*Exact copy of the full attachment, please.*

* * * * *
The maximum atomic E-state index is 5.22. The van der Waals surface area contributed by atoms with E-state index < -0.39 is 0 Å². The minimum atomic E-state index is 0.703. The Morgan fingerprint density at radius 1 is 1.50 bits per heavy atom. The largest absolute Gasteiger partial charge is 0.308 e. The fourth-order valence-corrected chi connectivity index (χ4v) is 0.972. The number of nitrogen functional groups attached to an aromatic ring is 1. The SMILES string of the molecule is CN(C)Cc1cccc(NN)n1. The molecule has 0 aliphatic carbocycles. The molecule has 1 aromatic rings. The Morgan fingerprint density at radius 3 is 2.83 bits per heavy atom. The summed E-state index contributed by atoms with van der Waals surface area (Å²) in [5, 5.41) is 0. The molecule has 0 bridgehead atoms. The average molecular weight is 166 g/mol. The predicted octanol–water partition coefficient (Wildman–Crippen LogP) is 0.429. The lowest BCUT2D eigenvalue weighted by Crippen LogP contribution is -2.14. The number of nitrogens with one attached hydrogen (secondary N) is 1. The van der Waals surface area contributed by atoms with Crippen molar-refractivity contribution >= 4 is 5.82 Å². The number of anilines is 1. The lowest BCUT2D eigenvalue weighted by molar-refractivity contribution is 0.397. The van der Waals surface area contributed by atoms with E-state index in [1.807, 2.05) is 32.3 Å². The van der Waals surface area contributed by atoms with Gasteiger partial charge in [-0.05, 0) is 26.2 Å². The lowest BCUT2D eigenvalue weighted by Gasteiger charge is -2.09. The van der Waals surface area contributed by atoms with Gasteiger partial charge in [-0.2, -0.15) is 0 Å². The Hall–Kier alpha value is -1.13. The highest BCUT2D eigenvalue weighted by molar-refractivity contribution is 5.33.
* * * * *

The maximum atomic E-state index is 5.22. The van der Waals surface area contributed by atoms with E-state index < -0.39 is 0 Å². The minimum atomic E-state index is 0.703. The Morgan fingerprint density at radius 1 is 1.50 bits per heavy atom. The largest absolute Gasteiger partial charge is 0.308 e. The fourth-order valence-corrected chi connectivity index (χ4v) is 0.972. The number of nitrogen functional groups attached to an aromatic ring is 1. The SMILES string of the molecule is CN(C)Cc1cccc(NN)n1. The molecule has 0 aliphatic carbocycles. The molecule has 1 aromatic rings. The Morgan fingerprint density at radius 3 is 2.83 bits per heavy atom. The summed E-state index contributed by atoms with van der Waals surface area (Å²) in [5, 5.41) is 0. The molecule has 0 bridgehead atoms. The average molecular weight is 166 g/mol. The predicted octanol–water partition coefficient (Wildman–Crippen LogP) is 0.429. The lowest BCUT2D eigenvalue weighted by Crippen LogP contribution is -2.14. The number of nitrogens with one attached hydrogen (secondary N) is 1. The van der Waals surface area contributed by atoms with Crippen molar-refractivity contribution >= 4 is 5.82 Å². The number of anilines is 1. The lowest BCUT2D eigenvalue weighted by molar-refractivity contribution is 0.397. The van der Waals surface area contributed by atoms with E-state index in [1.807, 2.05) is 32.3 Å². The van der Waals surface area contributed by atoms with Gasteiger partial charge in [-0.05, 0) is 26.2 Å². The lowest BCUT2D eigenvalue weighted by Gasteiger charge is -2.09. The van der Waals surface area contributed by atoms with Gasteiger partial charge in [-0.2, -0.15) is 0 Å². The Hall–Kier alpha value is -1.13. The highest BCUT2D eigenvalue weighted by molar-refractivity contribution is 5.33.